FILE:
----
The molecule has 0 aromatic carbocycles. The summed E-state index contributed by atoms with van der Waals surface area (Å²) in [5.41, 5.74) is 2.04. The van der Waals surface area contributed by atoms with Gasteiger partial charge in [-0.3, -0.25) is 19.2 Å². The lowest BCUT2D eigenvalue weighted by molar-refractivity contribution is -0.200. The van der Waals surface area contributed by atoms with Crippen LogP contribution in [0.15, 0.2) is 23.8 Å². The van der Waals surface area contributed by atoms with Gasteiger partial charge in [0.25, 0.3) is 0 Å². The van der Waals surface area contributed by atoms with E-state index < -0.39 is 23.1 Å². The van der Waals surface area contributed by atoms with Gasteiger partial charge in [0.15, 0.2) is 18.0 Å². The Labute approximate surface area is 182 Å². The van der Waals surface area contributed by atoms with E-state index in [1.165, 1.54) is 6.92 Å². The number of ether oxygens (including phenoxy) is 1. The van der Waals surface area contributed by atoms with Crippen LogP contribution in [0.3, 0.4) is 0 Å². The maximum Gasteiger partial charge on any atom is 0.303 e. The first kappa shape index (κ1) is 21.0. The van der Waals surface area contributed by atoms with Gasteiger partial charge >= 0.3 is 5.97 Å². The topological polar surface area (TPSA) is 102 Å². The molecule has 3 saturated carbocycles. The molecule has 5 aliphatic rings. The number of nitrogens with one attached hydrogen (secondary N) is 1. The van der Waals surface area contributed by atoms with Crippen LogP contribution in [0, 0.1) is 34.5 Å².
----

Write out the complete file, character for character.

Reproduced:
The molecule has 0 aromatic carbocycles. The summed E-state index contributed by atoms with van der Waals surface area (Å²) in [5.41, 5.74) is 2.04. The van der Waals surface area contributed by atoms with Gasteiger partial charge in [-0.3, -0.25) is 19.2 Å². The lowest BCUT2D eigenvalue weighted by molar-refractivity contribution is -0.200. The van der Waals surface area contributed by atoms with Crippen LogP contribution in [0.15, 0.2) is 23.8 Å². The van der Waals surface area contributed by atoms with Gasteiger partial charge in [0.25, 0.3) is 0 Å². The van der Waals surface area contributed by atoms with E-state index < -0.39 is 23.1 Å². The van der Waals surface area contributed by atoms with Gasteiger partial charge in [0.15, 0.2) is 18.0 Å². The Labute approximate surface area is 182 Å². The van der Waals surface area contributed by atoms with E-state index in [1.165, 1.54) is 6.92 Å². The number of ether oxygens (including phenoxy) is 1. The van der Waals surface area contributed by atoms with Crippen LogP contribution in [0.3, 0.4) is 0 Å². The maximum Gasteiger partial charge on any atom is 0.303 e. The first kappa shape index (κ1) is 21.0. The van der Waals surface area contributed by atoms with Gasteiger partial charge >= 0.3 is 5.97 Å². The topological polar surface area (TPSA) is 102 Å². The molecule has 3 saturated carbocycles. The molecule has 5 aliphatic rings. The number of nitrogens with one attached hydrogen (secondary N) is 1. The van der Waals surface area contributed by atoms with Crippen LogP contribution in [0, 0.1) is 34.5 Å².